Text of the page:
Manzanar Site Opens Mess Hall Exhibit

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The exterior of the Manzanar mess hall. (MARIO G. REYES/Rafu Shimpo)

Visitors have an opportunity to explore a major part of camp life in a new exhibit in Manzanar’s World War II-era mess hall.

Historical photos, articles, and quotes evoke the scale, complexity, and regimentation of life in Manzanar, where more than 10,000 people came together under duress, experiencing tremendous social and emotional upheaval. Thirty-six mess halls served three meals a day for up to 300 people, 365 days a year. With a peak population of more than 10,000, the scale of operations required to feed Japanese Americans and camp staff matched that of a small city.

Photos and artifacts are on display in the Manzanar mess hall, which is now open to the public.

The mess hall is the first building completed as part of a “Demonstration Block” called for in Manzanar National Historic Site’s General Management Plan. Inyo County donated the structure, built at Bishop Airfield in 1942, to the National Park Service (NPS) in 2002. The 40-by-100-foot building was divided into four sections to be moved to Manzanar. Eventually, the NPS received funding to restore the building to its 1942 appearance and develop exhibits. Park staff worked with Krister Olmon, Harvest Moon Studio, and Color-Ad Exhibits and Signage to create the exhibit, with research support from Friends of Manzanar.

Superintendent Les Inafuku stated, “As I walk through the mess hall, I find myself imagining that I’ve walked in right at the busiest moment of a meal, and that I’d better be careful not to bump into a cook or dish washer. My great thanks go out to the former internees who provided us with the fine details about meals and the mess halls, plus the countless hours that our Manzanar staff and our creative and dedicated exhibit designers and fabricators devoted to research, develop concepts, and to produce the exhibits.”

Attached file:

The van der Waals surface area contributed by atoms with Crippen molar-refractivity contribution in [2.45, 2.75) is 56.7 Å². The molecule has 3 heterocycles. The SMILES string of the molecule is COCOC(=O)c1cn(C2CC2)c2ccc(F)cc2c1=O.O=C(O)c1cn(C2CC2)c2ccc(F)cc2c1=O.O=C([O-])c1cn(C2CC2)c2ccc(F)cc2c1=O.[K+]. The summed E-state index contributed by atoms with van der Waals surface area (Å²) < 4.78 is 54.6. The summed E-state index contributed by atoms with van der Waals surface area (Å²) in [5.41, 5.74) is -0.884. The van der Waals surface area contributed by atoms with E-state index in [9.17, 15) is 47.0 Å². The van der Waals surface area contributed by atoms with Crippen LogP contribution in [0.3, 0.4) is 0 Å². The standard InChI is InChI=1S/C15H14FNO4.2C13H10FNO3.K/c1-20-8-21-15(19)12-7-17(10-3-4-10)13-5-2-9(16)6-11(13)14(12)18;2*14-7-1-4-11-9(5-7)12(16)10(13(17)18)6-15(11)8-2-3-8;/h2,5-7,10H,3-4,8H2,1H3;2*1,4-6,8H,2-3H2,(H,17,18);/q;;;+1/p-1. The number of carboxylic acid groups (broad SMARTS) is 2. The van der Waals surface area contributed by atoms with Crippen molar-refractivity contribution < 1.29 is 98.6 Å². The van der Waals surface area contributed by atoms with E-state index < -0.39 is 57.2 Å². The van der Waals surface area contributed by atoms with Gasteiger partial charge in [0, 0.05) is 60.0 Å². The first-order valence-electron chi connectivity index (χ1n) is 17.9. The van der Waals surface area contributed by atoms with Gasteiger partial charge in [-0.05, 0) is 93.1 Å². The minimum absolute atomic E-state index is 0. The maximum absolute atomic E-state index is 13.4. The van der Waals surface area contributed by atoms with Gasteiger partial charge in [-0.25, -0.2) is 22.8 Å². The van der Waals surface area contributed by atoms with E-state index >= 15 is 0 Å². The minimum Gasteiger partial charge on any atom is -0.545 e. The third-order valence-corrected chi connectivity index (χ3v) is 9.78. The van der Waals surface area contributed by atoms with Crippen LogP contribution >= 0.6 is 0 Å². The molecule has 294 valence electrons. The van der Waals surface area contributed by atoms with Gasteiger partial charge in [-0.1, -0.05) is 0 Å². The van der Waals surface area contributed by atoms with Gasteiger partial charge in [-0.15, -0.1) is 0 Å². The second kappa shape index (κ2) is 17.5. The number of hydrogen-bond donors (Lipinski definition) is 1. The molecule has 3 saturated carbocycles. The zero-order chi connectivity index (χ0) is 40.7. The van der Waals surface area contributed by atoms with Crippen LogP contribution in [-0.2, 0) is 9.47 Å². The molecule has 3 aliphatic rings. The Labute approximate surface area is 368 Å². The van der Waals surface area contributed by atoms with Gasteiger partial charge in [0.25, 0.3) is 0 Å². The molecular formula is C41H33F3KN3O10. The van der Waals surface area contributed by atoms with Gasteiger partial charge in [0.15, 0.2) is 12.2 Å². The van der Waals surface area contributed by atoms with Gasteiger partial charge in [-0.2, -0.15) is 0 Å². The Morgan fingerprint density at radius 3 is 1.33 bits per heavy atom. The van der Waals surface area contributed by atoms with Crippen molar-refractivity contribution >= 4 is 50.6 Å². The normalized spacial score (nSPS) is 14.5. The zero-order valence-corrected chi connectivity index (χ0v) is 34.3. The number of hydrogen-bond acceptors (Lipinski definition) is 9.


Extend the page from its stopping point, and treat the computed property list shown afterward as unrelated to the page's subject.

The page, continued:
In addition to the mess hall and two recently reconstructed barracks, the Manzanar Interpretive Center features extensive exhibits, audio-visual programs, and a bookstore. Winter hours of operation are 9 a.m. to 4:30 p.m. Manzanar is located at 5001 Hwy. 395, six miles south of Independence. Programs and exhibits are free and open to the public. For further information, call (760) 878-2194 or visit www.nps.gov/manz.

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2 Comments

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  2. I found a picture from inside one of the mess halls at Manzanar at my grandmother’s house yesterday. I hadn’t previously seen what they looked like. I’ll have to check out the new exhibit one of these days.

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